- Get involved with your child’s training and ensure they are getting strength and conditioning, in addition to their sport specific training.
- Let them play their sport every year, but seek out a seasonal team rather than a year round team.
As the parent of 3 kids in sports, this subject has gotten more intense since my daughter started swimming 6 years ago. I have always been a firm believer in having multiple sport athletes, for many of the reasons above. My biggest concern was injury and we’ve had some minor ones, but nothing big – and they have been overuse. At the moment I knew it was an overuse injury (it happened with too much freestyle swimming getting ready for distance championships), we stopped the high volume.
My personal journey with avoiding sport specialization:
Since my 14 year old started swimming at 8, she has also played soccer, basketball, volleyball, and she’s becoming a pretty good runner and is trying out for track this spring. She continues to swim as her constant sport, but she loves being able to branch out. She doesn’t want to specialize and that’s just fine with me.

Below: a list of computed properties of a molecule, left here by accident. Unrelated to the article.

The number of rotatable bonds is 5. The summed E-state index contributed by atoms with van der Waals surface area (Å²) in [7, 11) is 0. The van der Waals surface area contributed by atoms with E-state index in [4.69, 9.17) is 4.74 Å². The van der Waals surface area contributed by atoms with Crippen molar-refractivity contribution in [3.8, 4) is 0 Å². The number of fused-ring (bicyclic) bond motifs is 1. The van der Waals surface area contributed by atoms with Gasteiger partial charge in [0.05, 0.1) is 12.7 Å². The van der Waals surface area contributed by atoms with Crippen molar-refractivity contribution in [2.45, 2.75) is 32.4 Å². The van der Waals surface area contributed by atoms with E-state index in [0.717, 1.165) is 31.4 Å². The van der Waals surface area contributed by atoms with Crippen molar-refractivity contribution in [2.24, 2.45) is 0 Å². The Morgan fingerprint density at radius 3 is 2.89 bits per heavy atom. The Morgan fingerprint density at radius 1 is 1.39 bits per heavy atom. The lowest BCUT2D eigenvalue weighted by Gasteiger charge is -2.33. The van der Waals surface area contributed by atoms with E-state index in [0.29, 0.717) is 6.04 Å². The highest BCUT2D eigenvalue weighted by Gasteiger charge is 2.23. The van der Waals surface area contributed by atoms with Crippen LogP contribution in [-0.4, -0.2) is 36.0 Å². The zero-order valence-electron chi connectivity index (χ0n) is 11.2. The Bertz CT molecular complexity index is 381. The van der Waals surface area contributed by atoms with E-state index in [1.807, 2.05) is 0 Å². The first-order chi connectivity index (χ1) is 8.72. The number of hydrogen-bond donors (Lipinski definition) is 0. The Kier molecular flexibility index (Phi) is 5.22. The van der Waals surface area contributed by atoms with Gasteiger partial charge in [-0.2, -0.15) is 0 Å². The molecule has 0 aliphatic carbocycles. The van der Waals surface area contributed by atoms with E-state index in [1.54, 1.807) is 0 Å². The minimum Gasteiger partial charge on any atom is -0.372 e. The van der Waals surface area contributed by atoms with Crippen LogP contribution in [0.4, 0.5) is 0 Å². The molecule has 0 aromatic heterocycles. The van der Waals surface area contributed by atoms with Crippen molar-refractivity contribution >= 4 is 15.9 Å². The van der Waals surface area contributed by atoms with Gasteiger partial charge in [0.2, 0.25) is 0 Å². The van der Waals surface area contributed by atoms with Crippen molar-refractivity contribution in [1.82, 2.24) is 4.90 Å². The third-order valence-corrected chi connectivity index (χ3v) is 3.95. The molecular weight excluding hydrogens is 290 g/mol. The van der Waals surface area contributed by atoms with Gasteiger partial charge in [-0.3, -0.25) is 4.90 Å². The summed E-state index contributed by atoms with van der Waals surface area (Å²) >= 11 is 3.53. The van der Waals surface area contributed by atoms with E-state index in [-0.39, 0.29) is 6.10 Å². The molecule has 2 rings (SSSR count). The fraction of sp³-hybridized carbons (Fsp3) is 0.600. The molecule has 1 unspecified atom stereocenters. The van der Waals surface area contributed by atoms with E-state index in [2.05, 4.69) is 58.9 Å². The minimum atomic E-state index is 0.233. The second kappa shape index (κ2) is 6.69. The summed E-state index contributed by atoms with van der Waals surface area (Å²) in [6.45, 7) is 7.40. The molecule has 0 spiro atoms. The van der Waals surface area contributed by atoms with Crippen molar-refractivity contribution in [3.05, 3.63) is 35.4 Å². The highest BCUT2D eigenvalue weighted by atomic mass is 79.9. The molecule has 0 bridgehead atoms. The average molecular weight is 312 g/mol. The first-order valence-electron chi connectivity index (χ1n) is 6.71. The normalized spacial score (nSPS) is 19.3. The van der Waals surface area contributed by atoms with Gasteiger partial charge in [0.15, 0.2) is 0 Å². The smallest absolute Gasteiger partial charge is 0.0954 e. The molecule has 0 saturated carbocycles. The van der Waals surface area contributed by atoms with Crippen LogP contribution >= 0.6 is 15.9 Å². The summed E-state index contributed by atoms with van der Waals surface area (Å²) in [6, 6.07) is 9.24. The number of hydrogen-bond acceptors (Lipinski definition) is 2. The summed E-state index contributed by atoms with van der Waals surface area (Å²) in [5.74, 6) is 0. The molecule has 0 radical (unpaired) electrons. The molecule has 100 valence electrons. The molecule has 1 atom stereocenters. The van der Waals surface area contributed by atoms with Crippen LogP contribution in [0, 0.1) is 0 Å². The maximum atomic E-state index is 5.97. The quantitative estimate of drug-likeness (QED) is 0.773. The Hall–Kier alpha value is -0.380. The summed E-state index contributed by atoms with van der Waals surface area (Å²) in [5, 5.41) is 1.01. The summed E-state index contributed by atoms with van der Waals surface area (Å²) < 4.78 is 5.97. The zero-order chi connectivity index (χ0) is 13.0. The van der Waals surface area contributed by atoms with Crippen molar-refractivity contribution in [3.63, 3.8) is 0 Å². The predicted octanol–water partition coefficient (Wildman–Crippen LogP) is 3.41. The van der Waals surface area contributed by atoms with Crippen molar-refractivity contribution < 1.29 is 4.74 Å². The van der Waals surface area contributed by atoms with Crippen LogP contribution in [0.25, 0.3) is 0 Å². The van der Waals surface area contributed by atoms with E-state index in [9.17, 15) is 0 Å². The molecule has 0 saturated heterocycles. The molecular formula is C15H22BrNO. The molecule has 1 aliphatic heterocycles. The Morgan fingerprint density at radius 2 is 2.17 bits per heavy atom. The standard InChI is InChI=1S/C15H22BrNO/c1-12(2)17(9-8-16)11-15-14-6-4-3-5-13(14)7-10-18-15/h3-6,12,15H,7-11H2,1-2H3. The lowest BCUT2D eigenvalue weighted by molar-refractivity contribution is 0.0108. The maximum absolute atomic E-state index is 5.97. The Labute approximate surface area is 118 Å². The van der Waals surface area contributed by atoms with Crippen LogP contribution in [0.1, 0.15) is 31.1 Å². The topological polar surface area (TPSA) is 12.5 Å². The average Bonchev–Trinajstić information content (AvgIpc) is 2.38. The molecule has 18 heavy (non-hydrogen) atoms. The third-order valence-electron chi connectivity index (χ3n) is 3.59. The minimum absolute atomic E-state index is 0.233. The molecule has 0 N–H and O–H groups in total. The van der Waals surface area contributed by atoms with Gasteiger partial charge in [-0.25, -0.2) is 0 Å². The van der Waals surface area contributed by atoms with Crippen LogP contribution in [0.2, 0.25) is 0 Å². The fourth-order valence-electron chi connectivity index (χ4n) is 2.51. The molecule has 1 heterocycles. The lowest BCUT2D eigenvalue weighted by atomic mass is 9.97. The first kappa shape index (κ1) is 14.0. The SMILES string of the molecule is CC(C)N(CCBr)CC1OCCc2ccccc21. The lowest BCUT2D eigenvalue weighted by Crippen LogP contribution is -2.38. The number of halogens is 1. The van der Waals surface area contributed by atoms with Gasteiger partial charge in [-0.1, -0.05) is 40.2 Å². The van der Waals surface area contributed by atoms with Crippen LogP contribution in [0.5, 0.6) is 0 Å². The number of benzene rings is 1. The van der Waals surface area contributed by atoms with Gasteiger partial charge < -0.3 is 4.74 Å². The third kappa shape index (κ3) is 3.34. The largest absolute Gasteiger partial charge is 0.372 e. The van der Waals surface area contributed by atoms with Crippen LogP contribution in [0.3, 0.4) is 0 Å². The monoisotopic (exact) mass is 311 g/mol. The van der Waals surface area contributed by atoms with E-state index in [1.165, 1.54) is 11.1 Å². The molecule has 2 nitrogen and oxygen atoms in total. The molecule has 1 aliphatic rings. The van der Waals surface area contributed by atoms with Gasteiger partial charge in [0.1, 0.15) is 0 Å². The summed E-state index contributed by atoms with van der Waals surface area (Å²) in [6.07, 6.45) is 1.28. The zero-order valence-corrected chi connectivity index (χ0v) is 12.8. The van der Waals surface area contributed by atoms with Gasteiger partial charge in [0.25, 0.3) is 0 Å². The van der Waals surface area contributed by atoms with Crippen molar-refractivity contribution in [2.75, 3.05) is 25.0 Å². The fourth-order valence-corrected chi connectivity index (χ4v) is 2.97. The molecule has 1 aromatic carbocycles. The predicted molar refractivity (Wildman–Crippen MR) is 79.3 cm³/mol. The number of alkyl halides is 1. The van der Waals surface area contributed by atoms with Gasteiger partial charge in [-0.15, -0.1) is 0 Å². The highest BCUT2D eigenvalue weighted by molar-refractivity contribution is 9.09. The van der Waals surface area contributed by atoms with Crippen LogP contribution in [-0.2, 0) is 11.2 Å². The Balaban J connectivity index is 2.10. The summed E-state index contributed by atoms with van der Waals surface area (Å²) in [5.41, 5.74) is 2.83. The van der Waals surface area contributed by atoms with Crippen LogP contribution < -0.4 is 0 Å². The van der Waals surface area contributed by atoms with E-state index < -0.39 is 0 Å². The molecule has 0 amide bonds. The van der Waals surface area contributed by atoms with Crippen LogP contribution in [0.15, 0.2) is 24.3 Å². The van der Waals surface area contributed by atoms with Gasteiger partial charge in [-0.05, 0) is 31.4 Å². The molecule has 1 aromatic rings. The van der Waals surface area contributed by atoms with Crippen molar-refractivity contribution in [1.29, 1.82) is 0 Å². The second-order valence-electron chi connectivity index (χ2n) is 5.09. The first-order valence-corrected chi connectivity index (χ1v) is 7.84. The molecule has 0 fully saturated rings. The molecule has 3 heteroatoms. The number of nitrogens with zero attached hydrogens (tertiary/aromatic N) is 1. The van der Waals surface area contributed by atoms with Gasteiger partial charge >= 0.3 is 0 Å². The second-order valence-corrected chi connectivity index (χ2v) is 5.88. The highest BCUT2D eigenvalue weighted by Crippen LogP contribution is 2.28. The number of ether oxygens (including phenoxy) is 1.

My 12 year old swimmer has also played soccer, basketball, and volleyball. She isn’t sure which one she wants to stick with, but volleyball is taking a commanding lead – she’s right on track with choosing her sport at the right time.
My 9 year old has played pretty much everything – he swims half the year and he does baseball for the other half. He was in soccer, indoor hockey, and basketball before he decided that swimming and baseball are his loves. He’s also a typical 9 year old and gets a ton of unstructured play outside.
What are your thoughts on sport specialization?
- Jayanthi, N., Pinkham, C., Dugas, L., Patrick, B., & Labella, C. (2013). Sports specialization in young athletes: evidence-based recommendations. Sports health, 5(3), 251–257. https://doi.org/10.1177/1941738112464626
- Myer, G. D., Jayanthi, N., Difiori, J. P., Faigenbaum, A. D., Kiefer, A. W., Logerstedt, D., & Micheli, L. J. (2015). Sport Specialization, Part I: Does Early Sports Specialization Increase Negative Outcomes and Reduce the Opportunity for Success in Young Athletes?. Sports health, 7(5), 437–442. https://doi.org/10.1177/1941738115598747
- Jayanthi, N. A., Post, E. G., Laury, T. C., & Fabricant, P. D. (2019). Health Consequences of Youth Sport Specialization. Journal of athletic training, 54(10), 1040–1049. https://doi.org/10.4085/1062-6050-380-18